Drawing the Line in Editorial Cartoons

Three Pulitzer Prize-winning editorial cartoonists will present a symposium on the state of editorial cartoons in the James A. Michener Art Museum’s new Edgar N. Putman Event Pavilion October 14. Tony Auth, Jules Feiffer and Joel Pett will examine the state of the art form as we head into the homestretch of the presidential election.

To Stir, Inform and Inflame: The Art of Tony Auth is on view through October 21. “This is a critical time for the editorial cartoonist – as with all journalists, the job description is undergoing a sea change as the internet takes over the traditional media,” says Guest Curator David Leopold. “What does it mean when the thought and reflection that goes into a daily cartoon – a short enough time frame as is – has to adjust to a medium updated every few minutes?”

Jules Feiffer is a Pulitzer Prize- and Oscar-winning cartoonist, playwright and screenwriter. Feiffer’s eponymous cartoon appeared for 42 years in The Village Voice, and was syndicated to a wide variety of Sunday papers. He also has the distinction of being the first opinion-editorial page cartoonist employed by The New York Times, a post he held from 1997 to 2000. In addition to his cartoons, Feiffer has written Tony-nominated plays such as Little Murders (1971) and Knock Knock (1976), and screenplays for Carnal Knowledge (1971) and Popeye (1980). His first animated short film Munro won the 1961 Academy Award for Best Short Subject, Cartoons. Feiffer has written and/or illustrated more than 20 books, including the children’s classic The Phantom Tollbooth.

Joel Pett, the 2000 Pulitzer Prize winner for editorial cartooning, was also a finalist for journalism’s most prestigious award in 1989 and 1998.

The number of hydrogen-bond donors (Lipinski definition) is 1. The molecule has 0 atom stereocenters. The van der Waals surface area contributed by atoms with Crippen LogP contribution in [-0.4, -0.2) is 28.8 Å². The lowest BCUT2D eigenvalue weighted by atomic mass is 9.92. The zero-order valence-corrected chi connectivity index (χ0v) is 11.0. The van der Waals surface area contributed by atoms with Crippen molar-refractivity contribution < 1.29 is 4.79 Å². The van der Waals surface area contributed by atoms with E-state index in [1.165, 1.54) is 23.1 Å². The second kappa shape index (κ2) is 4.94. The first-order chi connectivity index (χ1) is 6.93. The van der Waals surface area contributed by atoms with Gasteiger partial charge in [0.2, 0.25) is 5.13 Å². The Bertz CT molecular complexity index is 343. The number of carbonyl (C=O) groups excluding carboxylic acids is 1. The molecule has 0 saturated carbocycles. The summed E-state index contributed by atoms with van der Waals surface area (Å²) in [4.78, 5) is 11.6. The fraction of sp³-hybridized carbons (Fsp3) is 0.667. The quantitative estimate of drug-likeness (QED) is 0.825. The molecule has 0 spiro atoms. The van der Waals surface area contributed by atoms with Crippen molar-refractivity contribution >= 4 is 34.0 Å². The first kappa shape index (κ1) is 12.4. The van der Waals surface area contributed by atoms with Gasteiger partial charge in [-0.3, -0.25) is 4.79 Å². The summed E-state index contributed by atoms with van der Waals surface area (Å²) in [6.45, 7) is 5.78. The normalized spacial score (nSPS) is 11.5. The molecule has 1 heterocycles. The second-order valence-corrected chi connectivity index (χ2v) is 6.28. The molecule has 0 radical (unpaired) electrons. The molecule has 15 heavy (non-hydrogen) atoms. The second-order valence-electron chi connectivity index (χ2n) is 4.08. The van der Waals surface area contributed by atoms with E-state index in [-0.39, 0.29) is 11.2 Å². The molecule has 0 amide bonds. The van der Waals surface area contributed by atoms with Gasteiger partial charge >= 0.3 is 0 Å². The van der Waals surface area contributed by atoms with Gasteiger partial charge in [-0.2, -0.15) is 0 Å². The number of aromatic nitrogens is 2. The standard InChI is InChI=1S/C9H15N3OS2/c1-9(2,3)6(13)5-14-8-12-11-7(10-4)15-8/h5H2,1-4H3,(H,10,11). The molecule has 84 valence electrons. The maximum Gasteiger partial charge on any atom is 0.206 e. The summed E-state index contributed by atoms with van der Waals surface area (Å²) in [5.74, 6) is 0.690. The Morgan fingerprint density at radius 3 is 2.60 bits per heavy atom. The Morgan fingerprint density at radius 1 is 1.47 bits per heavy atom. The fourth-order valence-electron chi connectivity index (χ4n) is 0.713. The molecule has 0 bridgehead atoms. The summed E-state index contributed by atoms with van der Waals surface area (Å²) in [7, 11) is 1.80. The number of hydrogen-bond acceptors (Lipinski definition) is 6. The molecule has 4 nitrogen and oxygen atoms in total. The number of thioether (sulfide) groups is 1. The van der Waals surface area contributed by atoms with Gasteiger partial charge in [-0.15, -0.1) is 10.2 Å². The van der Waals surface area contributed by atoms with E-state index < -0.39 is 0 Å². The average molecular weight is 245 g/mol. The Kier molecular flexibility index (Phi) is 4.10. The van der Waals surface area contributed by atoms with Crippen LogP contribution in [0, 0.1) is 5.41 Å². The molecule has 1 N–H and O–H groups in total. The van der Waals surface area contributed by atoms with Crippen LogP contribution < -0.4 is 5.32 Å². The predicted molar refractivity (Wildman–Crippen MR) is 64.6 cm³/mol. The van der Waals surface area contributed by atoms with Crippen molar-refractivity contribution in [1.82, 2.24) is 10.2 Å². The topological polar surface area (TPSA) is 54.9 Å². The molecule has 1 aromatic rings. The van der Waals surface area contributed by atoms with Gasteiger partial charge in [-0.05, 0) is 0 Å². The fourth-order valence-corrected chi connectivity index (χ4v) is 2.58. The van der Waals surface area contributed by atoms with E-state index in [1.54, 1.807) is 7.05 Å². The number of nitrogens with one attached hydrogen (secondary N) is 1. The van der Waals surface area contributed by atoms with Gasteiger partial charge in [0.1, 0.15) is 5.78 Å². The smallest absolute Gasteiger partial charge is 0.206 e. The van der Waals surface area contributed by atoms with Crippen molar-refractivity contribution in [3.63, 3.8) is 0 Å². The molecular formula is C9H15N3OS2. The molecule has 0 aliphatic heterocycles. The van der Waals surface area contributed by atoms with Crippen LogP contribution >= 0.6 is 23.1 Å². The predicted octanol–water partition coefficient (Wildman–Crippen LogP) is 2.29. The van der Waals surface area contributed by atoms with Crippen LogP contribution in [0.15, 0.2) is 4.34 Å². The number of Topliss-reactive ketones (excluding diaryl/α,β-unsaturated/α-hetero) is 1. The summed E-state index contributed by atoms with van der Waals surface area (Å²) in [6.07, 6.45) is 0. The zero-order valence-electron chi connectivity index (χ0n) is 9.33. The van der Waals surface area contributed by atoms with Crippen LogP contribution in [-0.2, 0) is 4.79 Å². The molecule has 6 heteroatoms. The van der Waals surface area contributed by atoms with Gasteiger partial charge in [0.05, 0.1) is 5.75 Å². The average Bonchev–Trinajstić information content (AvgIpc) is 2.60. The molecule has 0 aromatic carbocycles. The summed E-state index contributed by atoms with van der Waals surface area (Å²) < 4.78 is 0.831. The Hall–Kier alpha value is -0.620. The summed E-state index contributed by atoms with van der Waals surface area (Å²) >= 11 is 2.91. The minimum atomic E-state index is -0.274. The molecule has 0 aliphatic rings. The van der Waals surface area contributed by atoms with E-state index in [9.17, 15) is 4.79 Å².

Pett’s work has been reprinted in magazines and newspapers around the countryincluding the Washington Post, The New York Times, the Los Angeles Times, and the Boston Globe. He is a weekly contributor to USA Today, writes a regular feature on cartoons for the Los Angeles Times, and does a monthly cartoon for the educational journal Phi Delta Kappan. A past president of the Association of American Editorial Cartoonists, and a past Pulitzer juror, he has conducted three overseas seminars on editorial cartooning as a guest speaker of the U.S. State Department.

Auth was a fledgling artist from California in 1971 when The Philadelphia Inquirer flew him in for a weeklong job interview as the paper’s editorial cartoonist, and thus began an award-winning legacy of excellence that documents the changing political and cultural landscape of our time. He won one of the paper’s first Pulitzer Prizes in 1976, and among many other awards, the Thomas Nast Prize in 2002 and the Herblock Prize in 2005. He was a Pulitzer finalist again in 2010. After more than 40 years at the Inquirer, Auth joined WHYY/Newsworks.org in March, where his digital works are the subject of the “Behind the Lines” blog. He continues to syndicate his cartoons nationally.

Leopold has organized exhibitions for a wide range of museums including the Library of Congress and the New York Public Library in America; and the Victoria and Albert Museum and Berlin’s Film Museum in Europe.

Drawing the Line: A Symposium on the State of Editorial Cartoons will take place in the James A. Michener Art Museum’s Edgar N. Putman Event Pavilion on Sunday, October 14, 3 to 4:30 pm. Fee: $15 per member/$25 per non-member/$10 per student with valid ID, includes museum admission. Advance registration required.

The James A. Michener Art Museum is located at 138 South Pine St., Doylestown, Pa. Museum hours: Tuesday through Friday, 10 am to 4:30 pm;
Saturday 10 am to 5 pm; Sunday noon to 5 pm. Admission: Members and children under 6, free; adults $15; seniors $13; college student with valid ID $11; ages 6-18 $7.50; under 6 free. For more information, visit www.michenerartmuseum.org or call 215-340-9800.

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